SCOTLAND is facing the “most severe economic downturn in modern times” as a result of coronavirus but experts said recovery from the pandemic could mean “the future may well be a lot brighter”.

While the Scottish economy is forecast to shrink by 6.8% in 2020, KPMG’s Scotland regional chairwoman Catherine Burnet said the financial services firm expects a “partial recovery” in the second part of the year as more restrictions are lifted.

The decline in gross value added (GVA) in Scotland is slightly less than the fall of 7.2% forecast for the UK but Aberdeen and Aberdeenshire are expected to endure a big hit, with drops of 8.6% and 8.5% predicted respectively. West Lothian is forecast to do best, KPMG says, with a predicted 5% economic decline in 2020.

With uncertainty about when a vaccine will be available, its economic modelling looked at four different scenarios.

Burnet said: “Considerable uncertainty remains around the timing of a vaccine, which will impact the timing and speed of the recovery as well as the extent of any permanent damage to the economy.

“There are some tentative signs of a pick-up in activity and we expect to see a partial recovery in the second half of this year as the gradual easing of restrictions brings light to more corners of the economy.

However, a full resumption of activity is unlikely until a vaccine or effective treatments for Covid-19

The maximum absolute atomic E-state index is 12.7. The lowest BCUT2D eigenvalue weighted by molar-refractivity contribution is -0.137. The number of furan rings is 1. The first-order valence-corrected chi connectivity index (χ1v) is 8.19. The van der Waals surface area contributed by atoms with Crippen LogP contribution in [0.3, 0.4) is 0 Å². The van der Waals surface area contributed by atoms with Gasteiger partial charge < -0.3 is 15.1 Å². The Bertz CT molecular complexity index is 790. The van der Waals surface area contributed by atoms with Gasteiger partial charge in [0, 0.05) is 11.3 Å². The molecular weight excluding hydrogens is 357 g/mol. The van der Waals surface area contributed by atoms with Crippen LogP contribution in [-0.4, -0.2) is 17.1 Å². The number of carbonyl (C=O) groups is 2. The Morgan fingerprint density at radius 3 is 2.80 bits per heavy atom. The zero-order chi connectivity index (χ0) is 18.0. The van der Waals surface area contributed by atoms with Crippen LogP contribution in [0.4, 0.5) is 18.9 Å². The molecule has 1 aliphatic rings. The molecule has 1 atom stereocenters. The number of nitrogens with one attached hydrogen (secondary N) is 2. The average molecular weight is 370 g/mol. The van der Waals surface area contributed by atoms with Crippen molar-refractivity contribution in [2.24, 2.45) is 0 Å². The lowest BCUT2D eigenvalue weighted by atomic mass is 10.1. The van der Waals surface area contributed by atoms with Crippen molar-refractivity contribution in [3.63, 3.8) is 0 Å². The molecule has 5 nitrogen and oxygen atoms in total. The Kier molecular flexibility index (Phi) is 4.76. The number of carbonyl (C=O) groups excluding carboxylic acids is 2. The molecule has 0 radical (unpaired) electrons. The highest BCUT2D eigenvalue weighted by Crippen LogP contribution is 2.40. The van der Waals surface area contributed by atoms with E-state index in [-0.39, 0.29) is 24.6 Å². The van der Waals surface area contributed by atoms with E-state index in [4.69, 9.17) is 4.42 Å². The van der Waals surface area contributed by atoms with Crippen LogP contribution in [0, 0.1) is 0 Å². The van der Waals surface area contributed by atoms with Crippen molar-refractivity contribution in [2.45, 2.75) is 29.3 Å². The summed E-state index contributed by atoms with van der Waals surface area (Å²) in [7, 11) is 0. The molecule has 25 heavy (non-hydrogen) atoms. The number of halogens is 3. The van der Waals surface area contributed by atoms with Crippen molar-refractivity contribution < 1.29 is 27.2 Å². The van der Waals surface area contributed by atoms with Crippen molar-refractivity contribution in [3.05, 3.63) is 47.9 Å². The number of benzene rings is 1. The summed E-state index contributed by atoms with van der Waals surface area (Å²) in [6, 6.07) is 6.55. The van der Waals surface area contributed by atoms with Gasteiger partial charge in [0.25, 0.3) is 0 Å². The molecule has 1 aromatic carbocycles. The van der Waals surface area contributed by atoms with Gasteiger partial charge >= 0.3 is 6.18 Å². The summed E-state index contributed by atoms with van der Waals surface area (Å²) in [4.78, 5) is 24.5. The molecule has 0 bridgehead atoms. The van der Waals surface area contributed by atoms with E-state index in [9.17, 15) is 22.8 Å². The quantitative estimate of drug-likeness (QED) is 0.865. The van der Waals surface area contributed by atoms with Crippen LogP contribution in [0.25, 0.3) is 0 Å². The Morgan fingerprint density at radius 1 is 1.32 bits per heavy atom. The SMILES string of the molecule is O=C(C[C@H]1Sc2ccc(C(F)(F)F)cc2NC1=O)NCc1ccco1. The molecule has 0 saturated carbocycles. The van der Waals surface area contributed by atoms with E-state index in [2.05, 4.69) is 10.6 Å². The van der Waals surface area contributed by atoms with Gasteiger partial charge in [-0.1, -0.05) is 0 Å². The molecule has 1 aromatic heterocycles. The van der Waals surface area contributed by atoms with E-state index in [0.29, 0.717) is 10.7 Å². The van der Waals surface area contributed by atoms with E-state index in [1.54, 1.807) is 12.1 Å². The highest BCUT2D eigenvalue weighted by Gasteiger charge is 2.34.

is found.”

Burnet added: “The pandemic will leave a lasting mark on the economy. We all need to adjust to a new future, not just the current recession and make the most of the hand we’ve been dealt to build something better for us all. That could be doing more to help the environment, investing more in our essential workers, or matching our universities with local businesses to improve regional productivity.

“If we get this right, the future may well be a lot brighter.”

Meanwhile, the UK unemployment rate is forecast to grow to 8.6% this year, then rise again to 11% in 2021. Figures showed a 63% increase in the number of Scots claiming unemployment benefits between March and April – slightly lower than the 66% UK average.

James Kergon, senior partner at KPMG UK in Glasgow, warned the winding down of the job retention scheme may have consequences for many workers throughout Scotland.

But he said the country’s economy having diversified significantly should help mitigate the impact from those sectors likely to be hardest hit, such as tourism and hospitality.

On the north-east of Scotland, Martin Findlay, senior partner at KPMG UK in Aberdeen, said: “The huge decline in global demand for energy during the pandemic has significantly impacted producers and, consequently, the supply chain.

“Companies are facing the prospect of significant headcount reductions or restructuring. However, there is always a glimmer of hope. We’ve been here before and Aberdeen, which has become accustomed to big rises and falls.”